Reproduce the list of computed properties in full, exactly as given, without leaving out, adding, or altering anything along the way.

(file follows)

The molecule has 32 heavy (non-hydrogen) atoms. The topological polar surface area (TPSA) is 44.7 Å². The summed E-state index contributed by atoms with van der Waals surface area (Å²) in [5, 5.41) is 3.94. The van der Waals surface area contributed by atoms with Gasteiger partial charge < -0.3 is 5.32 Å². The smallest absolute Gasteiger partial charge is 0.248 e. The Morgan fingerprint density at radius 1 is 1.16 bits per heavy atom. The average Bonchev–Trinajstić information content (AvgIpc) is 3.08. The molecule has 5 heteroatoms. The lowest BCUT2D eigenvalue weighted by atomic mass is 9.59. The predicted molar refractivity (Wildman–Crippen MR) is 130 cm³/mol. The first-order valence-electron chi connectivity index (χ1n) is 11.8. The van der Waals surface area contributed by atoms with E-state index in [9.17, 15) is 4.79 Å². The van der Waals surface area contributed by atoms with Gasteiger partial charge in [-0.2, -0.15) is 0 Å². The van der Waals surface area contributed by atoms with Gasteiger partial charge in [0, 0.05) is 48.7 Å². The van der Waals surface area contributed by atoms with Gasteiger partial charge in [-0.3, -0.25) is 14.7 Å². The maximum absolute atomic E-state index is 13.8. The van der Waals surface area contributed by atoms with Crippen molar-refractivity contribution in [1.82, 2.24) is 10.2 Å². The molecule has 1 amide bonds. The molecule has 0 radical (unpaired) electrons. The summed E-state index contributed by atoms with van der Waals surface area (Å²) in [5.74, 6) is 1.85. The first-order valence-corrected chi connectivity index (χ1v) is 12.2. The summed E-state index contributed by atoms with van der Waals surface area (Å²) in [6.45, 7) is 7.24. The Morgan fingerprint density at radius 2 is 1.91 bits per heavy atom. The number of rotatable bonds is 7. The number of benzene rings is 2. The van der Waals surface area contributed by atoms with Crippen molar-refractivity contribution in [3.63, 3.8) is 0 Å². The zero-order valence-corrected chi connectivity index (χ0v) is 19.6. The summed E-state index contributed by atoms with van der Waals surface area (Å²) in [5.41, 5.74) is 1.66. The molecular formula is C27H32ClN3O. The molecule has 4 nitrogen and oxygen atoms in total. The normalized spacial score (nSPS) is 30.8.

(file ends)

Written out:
The molecule has 32 heavy (non-hydrogen) atoms. The topological polar surface area (TPSA) is 44.7 Å². The summed E-state index contributed by atoms with van der Waals surface area (Å²) in [5, 5.41) is 3.94. The van der Waals surface area contributed by atoms with Gasteiger partial charge < -0.3 is 5.32 Å². The smallest absolute Gasteiger partial charge is 0.248 e. The Morgan fingerprint density at radius 1 is 1.16 bits per heavy atom. The average Bonchev–Trinajstić information content (AvgIpc) is 3.08. The molecule has 5 heteroatoms. The lowest BCUT2D eigenvalue weighted by atomic mass is 9.59. The predicted molar refractivity (Wildman–Crippen MR) is 130 cm³/mol. The first-order valence-electron chi connectivity index (χ1n) is 11.8. The van der Waals surface area contributed by atoms with E-state index in [9.17, 15) is 4.79 Å². The van der Waals surface area contributed by atoms with Gasteiger partial charge in [-0.2, -0.15) is 0 Å². The van der Waals surface area contributed by atoms with Gasteiger partial charge in [0, 0.05) is 48.7 Å². The van der Waals surface area contributed by atoms with Gasteiger partial charge in [-0.3, -0.25) is 14.7 Å². The maximum absolute atomic E-state index is 13.8. The van der Waals surface area contributed by atoms with Crippen molar-refractivity contribution in [1.82, 2.24) is 10.2 Å². The molecule has 1 amide bonds. The molecule has 0 radical (unpaired) electrons. The summed E-state index contributed by atoms with van der Waals surface area (Å²) in [5.74, 6) is 1.85. The first-order valence-corrected chi connectivity index (χ1v) is 12.2. The summed E-state index contributed by atoms with van der Waals surface area (Å²) in [6.45, 7) is 7.24. The Morgan fingerprint density at radius 2 is 1.91 bits per heavy atom. The number of rotatable bonds is 7. The number of benzene rings is 2. The van der Waals surface area contributed by atoms with Crippen molar-refractivity contribution in [3.63, 3.8) is 0 Å². The zero-order valence-corrected chi connectivity index (χ0v) is 19.6. The summed E-state index contributed by atoms with van der Waals surface area (Å²) in [5.41, 5.74) is 1.66. The molecular formula is C27H32ClN3O. The molecule has 4 nitrogen and oxygen atoms in total. The normalized spacial score (nSPS) is 30.8.